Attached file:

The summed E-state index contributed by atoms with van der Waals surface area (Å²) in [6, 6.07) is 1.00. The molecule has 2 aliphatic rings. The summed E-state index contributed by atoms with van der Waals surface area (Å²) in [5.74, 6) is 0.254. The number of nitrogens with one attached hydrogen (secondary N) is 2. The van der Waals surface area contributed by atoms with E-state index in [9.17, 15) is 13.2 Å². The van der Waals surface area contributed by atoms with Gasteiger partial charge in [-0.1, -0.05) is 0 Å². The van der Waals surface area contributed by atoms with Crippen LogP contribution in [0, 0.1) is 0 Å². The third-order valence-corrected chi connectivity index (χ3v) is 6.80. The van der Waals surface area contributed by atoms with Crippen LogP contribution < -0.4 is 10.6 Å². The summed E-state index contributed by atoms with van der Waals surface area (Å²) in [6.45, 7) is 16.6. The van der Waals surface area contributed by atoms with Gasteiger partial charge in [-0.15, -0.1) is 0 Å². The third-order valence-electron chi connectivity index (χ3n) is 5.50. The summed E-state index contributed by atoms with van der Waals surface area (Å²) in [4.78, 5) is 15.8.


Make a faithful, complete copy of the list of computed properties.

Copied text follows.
The summed E-state index contributed by atoms with van der Waals surface area (Å²) in [6, 6.07) is 1.00. The molecule has 2 aliphatic rings. The summed E-state index contributed by atoms with van der Waals surface area (Å²) in [5.74, 6) is 0.254. The number of nitrogens with one attached hydrogen (secondary N) is 2. The van der Waals surface area contributed by atoms with E-state index in [9.17, 15) is 13.2 Å². The van der Waals surface area contributed by atoms with Gasteiger partial charge in [-0.1, -0.05) is 0 Å². The van der Waals surface area contributed by atoms with Crippen LogP contribution in [0, 0.1) is 0 Å². The third-order valence-corrected chi connectivity index (χ3v) is 6.80. The van der Waals surface area contributed by atoms with Crippen LogP contribution < -0.4 is 10.6 Å². The summed E-state index contributed by atoms with van der Waals surface area (Å²) in [6.45, 7) is 16.6. The van der Waals surface area contributed by atoms with Gasteiger partial charge in [-0.15, -0.1) is 0 Å². The third-order valence-electron chi connectivity index (χ3n) is 5.50. The summed E-state index contributed by atoms with van der Waals surface area (Å²) in [4.78, 5) is 15.8.